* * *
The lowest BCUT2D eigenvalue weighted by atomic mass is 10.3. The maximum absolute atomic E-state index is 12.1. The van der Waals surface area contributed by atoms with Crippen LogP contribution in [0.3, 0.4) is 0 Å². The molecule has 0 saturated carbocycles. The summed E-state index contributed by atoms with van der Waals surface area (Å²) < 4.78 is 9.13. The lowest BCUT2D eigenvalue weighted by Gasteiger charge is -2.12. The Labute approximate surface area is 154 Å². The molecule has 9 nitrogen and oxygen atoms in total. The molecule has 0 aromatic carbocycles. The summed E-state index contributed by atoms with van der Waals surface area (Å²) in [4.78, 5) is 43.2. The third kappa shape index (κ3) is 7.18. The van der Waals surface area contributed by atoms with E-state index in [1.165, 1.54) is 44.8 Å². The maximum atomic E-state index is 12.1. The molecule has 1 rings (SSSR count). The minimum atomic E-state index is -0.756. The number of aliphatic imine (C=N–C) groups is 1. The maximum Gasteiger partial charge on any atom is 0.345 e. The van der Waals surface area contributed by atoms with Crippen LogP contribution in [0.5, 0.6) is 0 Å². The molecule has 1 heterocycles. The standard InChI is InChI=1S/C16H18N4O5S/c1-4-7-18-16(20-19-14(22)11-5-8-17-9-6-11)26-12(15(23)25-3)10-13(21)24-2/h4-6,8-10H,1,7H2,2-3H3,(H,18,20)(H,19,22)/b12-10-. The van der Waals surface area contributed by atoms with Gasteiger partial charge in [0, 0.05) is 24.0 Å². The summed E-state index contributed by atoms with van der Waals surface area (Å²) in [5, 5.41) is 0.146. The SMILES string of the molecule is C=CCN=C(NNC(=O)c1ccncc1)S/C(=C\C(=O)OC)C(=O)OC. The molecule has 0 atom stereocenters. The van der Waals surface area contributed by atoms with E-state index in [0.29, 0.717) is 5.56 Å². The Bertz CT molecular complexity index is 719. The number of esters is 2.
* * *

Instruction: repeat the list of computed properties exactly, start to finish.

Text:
The lowest BCUT2D eigenvalue weighted by atomic mass is 10.3. The maximum absolute atomic E-state index is 12.1. The van der Waals surface area contributed by atoms with Crippen LogP contribution in [0.3, 0.4) is 0 Å². The molecule has 0 saturated carbocycles. The summed E-state index contributed by atoms with van der Waals surface area (Å²) < 4.78 is 9.13. The lowest BCUT2D eigenvalue weighted by Gasteiger charge is -2.12. The Labute approximate surface area is 154 Å². The molecule has 9 nitrogen and oxygen atoms in total. The molecule has 0 aromatic carbocycles. The summed E-state index contributed by atoms with van der Waals surface area (Å²) in [4.78, 5) is 43.2. The third kappa shape index (κ3) is 7.18. The van der Waals surface area contributed by atoms with E-state index in [1.165, 1.54) is 44.8 Å². The maximum atomic E-state index is 12.1. The molecule has 1 rings (SSSR count). The minimum atomic E-state index is -0.756. The number of aliphatic imine (C=N–C) groups is 1. The maximum Gasteiger partial charge on any atom is 0.345 e. The van der Waals surface area contributed by atoms with Crippen LogP contribution in [0.5, 0.6) is 0 Å². The molecule has 1 heterocycles. The standard InChI is InChI=1S/C16H18N4O5S/c1-4-7-18-16(20-19-14(22)11-5-8-17-9-6-11)26-12(15(23)25-3)10-13(21)24-2/h4-6,8-10H,1,7H2,2-3H3,(H,18,20)(H,19,22)/b12-10-. The van der Waals surface area contributed by atoms with Gasteiger partial charge in [0, 0.05) is 24.0 Å². The summed E-state index contributed by atoms with van der Waals surface area (Å²) in [5, 5.41) is 0.146. The SMILES string of the molecule is C=CCN=C(NNC(=O)c1ccncc1)S/C(=C\C(=O)OC)C(=O)OC. The molecule has 0 atom stereocenters. The van der Waals surface area contributed by atoms with E-state index in [0.29, 0.717) is 5.56 Å². The Bertz CT molecular complexity index is 719. The number of esters is 2.